My mother’s church in Wisconsin holds an annual rummage sale that, for them, is a big moneymaker and a top social event of the season. All year long congregants set aside various odds and ends they’re ready to give up, creating a small mountain of post-consumer flotsam in their basement or garage. Then on the big day it all gets hauled to the church, where it’s spun into gold. And by “gold” I mean two bucks for a seriously scratched copy of “Burl Ives Sings Chuckwagon Favorites.”
Rummage also means, “to engage in an undirected or haphazard search,” and it seems that we are rummaging through some churches of late, perhaps uncertain what we’re looking for. Although there could be more Burl Ives albums out there.
It may be nothing more than coincidence that at roughly the same time Texas is finally busting in on the Fundamentalist Church of Jesus Christ of Latter-day Saints we are also seeing a Nightline report on Scientology hinged on first-hand accounts from a young woman who was deeply involved with that group, and taking second and third looks at Rev. Jeremiah Wright, Jr. and his Trinity United Church of Christ in Chicago which claims Barack Obama as a member.
In the case of the F.L.D.S. sect in Texas, authorities responded to a cell phone call from a 16-year-old girl in the compound who was making a cry for help. So one can argue that the initial action was solely one of safety authorities doing their job. But certainly those same authorities had a running interest in a huge “ranch” where they knew polygamy was practiced and they had speculative knowledge of sexual abuse. The phone call created a possibly long-sought opportunity to move in with legal legs.
As far as Scientology goes… when the next Tom Cruise film “Valkyrie” finally gets a release and tanks as predicted, we’re bound to get some fresh evidence of exactly how peaceful Scientology makes your mind. Oprah should cover her sofa with that plastic stuff… now.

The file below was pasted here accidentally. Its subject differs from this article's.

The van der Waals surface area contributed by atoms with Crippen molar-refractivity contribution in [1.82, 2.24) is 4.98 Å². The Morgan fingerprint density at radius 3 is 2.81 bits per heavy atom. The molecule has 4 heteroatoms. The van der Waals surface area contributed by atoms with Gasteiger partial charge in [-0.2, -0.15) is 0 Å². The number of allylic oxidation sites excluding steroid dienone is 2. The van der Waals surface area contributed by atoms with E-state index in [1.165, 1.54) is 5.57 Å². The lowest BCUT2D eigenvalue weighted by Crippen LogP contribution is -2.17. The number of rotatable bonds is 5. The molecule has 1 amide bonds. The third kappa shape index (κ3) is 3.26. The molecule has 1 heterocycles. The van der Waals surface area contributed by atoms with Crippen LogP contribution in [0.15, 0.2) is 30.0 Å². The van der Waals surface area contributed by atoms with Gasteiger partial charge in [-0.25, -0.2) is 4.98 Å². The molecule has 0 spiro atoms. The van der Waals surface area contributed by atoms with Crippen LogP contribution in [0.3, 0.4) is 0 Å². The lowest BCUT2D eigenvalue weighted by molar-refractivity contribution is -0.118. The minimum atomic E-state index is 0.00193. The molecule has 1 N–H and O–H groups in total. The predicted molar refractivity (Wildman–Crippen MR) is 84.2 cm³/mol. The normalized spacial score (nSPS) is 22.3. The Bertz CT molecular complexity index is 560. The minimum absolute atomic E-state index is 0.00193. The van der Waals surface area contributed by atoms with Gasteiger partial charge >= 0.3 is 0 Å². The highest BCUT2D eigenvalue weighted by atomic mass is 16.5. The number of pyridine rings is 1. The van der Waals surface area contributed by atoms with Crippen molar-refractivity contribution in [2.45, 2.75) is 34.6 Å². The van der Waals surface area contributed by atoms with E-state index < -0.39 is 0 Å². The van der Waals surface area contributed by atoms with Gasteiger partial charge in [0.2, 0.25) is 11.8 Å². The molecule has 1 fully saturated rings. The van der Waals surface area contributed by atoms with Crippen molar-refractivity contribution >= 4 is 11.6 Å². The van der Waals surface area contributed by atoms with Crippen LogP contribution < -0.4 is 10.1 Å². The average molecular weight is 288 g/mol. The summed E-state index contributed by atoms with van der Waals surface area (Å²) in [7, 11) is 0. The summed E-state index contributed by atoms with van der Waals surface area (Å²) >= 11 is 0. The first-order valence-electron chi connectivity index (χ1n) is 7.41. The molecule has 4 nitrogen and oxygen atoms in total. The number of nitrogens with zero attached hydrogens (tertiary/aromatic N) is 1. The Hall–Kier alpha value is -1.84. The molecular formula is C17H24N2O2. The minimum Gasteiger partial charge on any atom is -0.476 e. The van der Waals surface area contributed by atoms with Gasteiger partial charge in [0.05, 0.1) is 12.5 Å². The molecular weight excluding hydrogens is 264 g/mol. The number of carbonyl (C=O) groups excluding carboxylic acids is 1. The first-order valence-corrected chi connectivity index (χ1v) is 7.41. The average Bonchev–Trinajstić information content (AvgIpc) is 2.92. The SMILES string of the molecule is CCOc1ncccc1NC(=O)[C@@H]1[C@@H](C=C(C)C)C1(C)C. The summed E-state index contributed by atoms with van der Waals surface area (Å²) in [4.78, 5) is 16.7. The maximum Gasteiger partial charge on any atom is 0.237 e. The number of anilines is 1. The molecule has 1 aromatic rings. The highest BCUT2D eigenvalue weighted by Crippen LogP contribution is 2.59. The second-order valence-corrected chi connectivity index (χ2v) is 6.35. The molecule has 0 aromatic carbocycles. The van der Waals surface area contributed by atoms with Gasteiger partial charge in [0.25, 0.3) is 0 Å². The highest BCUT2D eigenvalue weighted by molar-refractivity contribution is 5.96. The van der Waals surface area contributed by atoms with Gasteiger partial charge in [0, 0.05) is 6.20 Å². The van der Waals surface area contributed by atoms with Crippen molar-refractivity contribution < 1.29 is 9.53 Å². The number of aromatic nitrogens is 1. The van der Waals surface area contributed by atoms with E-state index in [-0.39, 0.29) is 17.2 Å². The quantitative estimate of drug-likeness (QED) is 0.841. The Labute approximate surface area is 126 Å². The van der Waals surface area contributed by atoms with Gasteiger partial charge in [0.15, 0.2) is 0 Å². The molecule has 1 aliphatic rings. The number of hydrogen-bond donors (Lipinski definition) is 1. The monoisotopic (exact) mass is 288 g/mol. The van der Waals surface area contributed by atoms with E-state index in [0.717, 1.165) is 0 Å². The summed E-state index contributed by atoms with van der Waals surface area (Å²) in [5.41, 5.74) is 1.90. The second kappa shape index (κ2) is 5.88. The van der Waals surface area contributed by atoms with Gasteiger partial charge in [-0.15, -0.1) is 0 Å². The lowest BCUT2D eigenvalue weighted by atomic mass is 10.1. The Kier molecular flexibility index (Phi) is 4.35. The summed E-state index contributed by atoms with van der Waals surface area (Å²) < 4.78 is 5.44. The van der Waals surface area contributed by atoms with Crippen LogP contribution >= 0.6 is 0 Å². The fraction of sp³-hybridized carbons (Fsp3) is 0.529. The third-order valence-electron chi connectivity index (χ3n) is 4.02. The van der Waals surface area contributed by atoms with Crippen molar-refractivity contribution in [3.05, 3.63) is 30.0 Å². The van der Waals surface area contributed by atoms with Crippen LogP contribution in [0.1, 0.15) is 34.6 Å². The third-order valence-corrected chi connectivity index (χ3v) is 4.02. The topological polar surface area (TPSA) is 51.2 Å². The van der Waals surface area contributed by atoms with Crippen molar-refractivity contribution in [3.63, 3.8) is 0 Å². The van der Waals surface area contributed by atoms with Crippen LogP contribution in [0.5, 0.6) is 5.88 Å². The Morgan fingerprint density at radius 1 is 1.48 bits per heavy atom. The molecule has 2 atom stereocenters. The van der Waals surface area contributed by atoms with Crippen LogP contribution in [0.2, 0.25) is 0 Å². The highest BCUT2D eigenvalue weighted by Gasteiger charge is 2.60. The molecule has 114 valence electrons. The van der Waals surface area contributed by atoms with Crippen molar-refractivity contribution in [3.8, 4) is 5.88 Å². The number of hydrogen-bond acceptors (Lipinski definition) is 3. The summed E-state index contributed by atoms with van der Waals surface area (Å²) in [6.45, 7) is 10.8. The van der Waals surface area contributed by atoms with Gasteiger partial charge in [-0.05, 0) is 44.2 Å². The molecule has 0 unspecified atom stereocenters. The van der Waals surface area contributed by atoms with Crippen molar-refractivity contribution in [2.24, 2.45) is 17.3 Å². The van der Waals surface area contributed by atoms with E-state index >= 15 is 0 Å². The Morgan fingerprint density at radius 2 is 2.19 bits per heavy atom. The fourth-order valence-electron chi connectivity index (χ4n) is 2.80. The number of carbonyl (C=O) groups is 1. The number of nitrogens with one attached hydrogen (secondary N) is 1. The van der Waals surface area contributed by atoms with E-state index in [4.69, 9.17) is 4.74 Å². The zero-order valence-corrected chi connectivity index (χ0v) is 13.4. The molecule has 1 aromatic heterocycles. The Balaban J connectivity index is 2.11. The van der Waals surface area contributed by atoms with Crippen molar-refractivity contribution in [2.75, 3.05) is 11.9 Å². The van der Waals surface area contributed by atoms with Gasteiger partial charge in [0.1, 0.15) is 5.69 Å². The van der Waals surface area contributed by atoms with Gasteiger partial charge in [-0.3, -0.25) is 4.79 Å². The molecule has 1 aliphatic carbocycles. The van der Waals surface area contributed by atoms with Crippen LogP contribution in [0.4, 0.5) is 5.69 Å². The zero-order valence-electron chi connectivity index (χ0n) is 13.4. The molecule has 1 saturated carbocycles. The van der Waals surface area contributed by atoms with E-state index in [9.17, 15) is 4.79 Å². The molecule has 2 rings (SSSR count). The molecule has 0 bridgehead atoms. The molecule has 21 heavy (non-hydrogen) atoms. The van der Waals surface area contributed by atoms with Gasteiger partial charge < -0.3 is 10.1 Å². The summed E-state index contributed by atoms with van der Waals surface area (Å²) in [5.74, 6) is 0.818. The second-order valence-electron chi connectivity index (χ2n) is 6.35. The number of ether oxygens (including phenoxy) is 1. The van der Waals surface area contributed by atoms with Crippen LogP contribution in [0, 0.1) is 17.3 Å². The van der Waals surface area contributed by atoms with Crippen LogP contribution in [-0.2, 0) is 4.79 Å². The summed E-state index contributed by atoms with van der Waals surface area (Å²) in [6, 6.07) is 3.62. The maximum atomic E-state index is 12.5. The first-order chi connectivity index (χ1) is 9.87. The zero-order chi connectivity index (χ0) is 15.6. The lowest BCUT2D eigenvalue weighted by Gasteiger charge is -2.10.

Of course we know how Rev. Wright’s church and his sermons came to be called into question. What’s surprising is that any of it found traction. Anyone even vaguely familiar with the Black Pride movements of the 60s and 70s should have no problem understanding Rev. Wright’s full-picture take on American history. And while video showing Wright seeming to imply that America brought the terrorism of 9/11 upon itself seems bold because it was from a sermon delivered only five days after the attack, those of us who understand that there were no WMD’s in Iraq may see Wright’s statements as prescient of a soon-arriving change in the American mood.
Still… did some Americans actually entertain the notion that Barack Obama belonged to some kind of fringe Black church of American resistance?! Why? Because there was too much strong truth served straight – no chaser in Rev. Wright’s sermons?
With Scientology and the F.L.D.S there’s an element of concealment that has perhaps finally worn down or collapsed. Much as we love freedom and liberty here in the U.S., we often show little tolerance when people assert that what they’re doing or practicing is none of our business. Part of that is that privacy is no longer valued; it’s viewed as quaint or even backwards. So who are you to try and protect what goes on in your “church”?
Maybe there’s a wave that started with Jim and Tammy Faye Baker that is now picking up steam because of the child protective movement and causing us to be more assertive about exactly what’s going on in a church. What was the deal with our tolerance of polygamist church ranches before the Texas action? These F.L.D.S. dudes have been at it for a hundred years! No, I don’t think it’s about time. Because it would be odd if we were only now suddenly rummaging for some clearer definition of a church’s legitimacy when we’ve known for years that the darkest corruptions and violations are possible even in the world’s largest, and Christianity’s oldest, religious body.